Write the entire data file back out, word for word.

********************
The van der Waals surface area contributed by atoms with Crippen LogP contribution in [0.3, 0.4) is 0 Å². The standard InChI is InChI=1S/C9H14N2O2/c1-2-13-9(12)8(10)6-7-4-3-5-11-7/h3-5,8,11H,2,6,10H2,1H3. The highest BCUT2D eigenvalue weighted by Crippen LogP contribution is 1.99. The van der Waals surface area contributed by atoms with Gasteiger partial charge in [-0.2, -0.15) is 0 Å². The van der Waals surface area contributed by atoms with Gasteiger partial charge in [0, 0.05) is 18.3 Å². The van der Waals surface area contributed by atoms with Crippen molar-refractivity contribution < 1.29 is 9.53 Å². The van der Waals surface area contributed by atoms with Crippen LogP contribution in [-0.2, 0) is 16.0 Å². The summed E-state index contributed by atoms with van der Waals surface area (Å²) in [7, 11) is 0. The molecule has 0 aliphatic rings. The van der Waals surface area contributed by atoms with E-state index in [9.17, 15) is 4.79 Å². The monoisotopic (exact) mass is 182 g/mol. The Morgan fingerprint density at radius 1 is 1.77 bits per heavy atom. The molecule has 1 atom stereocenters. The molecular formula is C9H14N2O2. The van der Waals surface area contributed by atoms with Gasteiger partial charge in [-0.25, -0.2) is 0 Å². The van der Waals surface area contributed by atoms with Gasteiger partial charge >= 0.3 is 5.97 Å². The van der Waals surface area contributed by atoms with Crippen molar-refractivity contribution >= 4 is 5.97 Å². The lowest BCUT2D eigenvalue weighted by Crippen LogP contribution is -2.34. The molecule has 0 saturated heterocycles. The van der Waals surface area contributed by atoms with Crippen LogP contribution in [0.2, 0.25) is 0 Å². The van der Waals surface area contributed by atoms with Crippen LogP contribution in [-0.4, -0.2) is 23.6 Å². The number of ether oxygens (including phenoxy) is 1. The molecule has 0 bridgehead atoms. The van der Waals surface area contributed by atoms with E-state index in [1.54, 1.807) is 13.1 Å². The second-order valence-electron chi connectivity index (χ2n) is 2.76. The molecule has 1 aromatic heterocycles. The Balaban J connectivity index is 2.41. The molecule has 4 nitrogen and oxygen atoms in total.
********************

The van der Waals surface area contributed by atoms with Crippen LogP contribution in [0.3, 0.4) is 0 Å². The standard InChI is InChI=1S/C9H14N2O2/c1-2-13-9(12)8(10)6-7-4-3-5-11-7/h3-5,8,11H,2,6,10H2,1H3. The highest BCUT2D eigenvalue weighted by Crippen LogP contribution is 1.99. The van der Waals surface area contributed by atoms with Gasteiger partial charge in [-0.2, -0.15) is 0 Å². The van der Waals surface area contributed by atoms with Gasteiger partial charge in [0, 0.05) is 18.3 Å². The van der Waals surface area contributed by atoms with Crippen molar-refractivity contribution < 1.29 is 9.53 Å². The van der Waals surface area contributed by atoms with Crippen LogP contribution in [-0.2, 0) is 16.0 Å². The summed E-state index contributed by atoms with van der Waals surface area (Å²) in [7, 11) is 0. The molecule has 0 aliphatic rings. The van der Waals surface area contributed by atoms with E-state index in [9.17, 15) is 4.79 Å². The monoisotopic (exact) mass is 182 g/mol. The Morgan fingerprint density at radius 1 is 1.77 bits per heavy atom. The molecule has 1 atom stereocenters. The molecular formula is C9H14N2O2. The van der Waals surface area contributed by atoms with Gasteiger partial charge in [-0.25, -0.2) is 0 Å². The van der Waals surface area contributed by atoms with Gasteiger partial charge >= 0.3 is 5.97 Å². The van der Waals surface area contributed by atoms with Crippen molar-refractivity contribution >= 4 is 5.97 Å². The lowest BCUT2D eigenvalue weighted by Crippen LogP contribution is -2.34. The molecule has 0 saturated heterocycles. The van der Waals surface area contributed by atoms with Crippen LogP contribution in [0.2, 0.25) is 0 Å². The van der Waals surface area contributed by atoms with Crippen LogP contribution in [-0.4, -0.2) is 23.6 Å². The number of ether oxygens (including phenoxy) is 1. The molecule has 0 bridgehead atoms. The van der Waals surface area contributed by atoms with E-state index in [1.54, 1.807) is 13.1 Å². The second-order valence-electron chi connectivity index (χ2n) is 2.76. The molecule has 1 aromatic heterocycles. The Balaban J connectivity index is 2.41. The molecule has 4 nitrogen and oxygen atoms in total.